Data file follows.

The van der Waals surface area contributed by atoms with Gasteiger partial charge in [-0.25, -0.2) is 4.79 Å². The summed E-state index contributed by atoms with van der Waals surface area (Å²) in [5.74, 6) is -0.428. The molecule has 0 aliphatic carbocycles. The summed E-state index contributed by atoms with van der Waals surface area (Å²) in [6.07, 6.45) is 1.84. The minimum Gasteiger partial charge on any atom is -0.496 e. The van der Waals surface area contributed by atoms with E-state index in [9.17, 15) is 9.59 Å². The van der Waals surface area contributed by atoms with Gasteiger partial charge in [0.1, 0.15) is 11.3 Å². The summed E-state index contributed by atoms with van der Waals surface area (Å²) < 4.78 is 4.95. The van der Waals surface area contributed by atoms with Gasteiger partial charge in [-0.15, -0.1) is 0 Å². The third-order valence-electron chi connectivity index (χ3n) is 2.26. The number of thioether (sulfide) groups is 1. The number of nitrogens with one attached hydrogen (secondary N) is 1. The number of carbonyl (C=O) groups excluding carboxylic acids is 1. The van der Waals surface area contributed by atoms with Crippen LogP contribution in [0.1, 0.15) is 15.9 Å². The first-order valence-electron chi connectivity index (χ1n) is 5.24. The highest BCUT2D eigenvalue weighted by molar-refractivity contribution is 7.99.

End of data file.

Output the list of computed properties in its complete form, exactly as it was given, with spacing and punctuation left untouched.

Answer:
The van der Waals surface area contributed by atoms with Gasteiger partial charge in [-0.25, -0.2) is 4.79 Å². The summed E-state index contributed by atoms with van der Waals surface area (Å²) in [5.74, 6) is -0.428. The molecule has 0 aliphatic carbocycles. The summed E-state index contributed by atoms with van der Waals surface area (Å²) in [6.07, 6.45) is 1.84. The minimum Gasteiger partial charge on any atom is -0.496 e. The van der Waals surface area contributed by atoms with E-state index in [9.17, 15) is 9.59 Å². The van der Waals surface area contributed by atoms with Gasteiger partial charge in [0.1, 0.15) is 11.3 Å². The summed E-state index contributed by atoms with van der Waals surface area (Å²) < 4.78 is 4.95. The van der Waals surface area contributed by atoms with Gasteiger partial charge in [-0.15, -0.1) is 0 Å². The third-order valence-electron chi connectivity index (χ3n) is 2.26. The number of thioether (sulfide) groups is 1. The number of nitrogens with one attached hydrogen (secondary N) is 1. The number of carbonyl (C=O) groups excluding carboxylic acids is 1. The van der Waals surface area contributed by atoms with Crippen LogP contribution in [0.1, 0.15) is 15.9 Å². The first-order valence-electron chi connectivity index (χ1n) is 5.24. The highest BCUT2D eigenvalue weighted by molar-refractivity contribution is 7.99.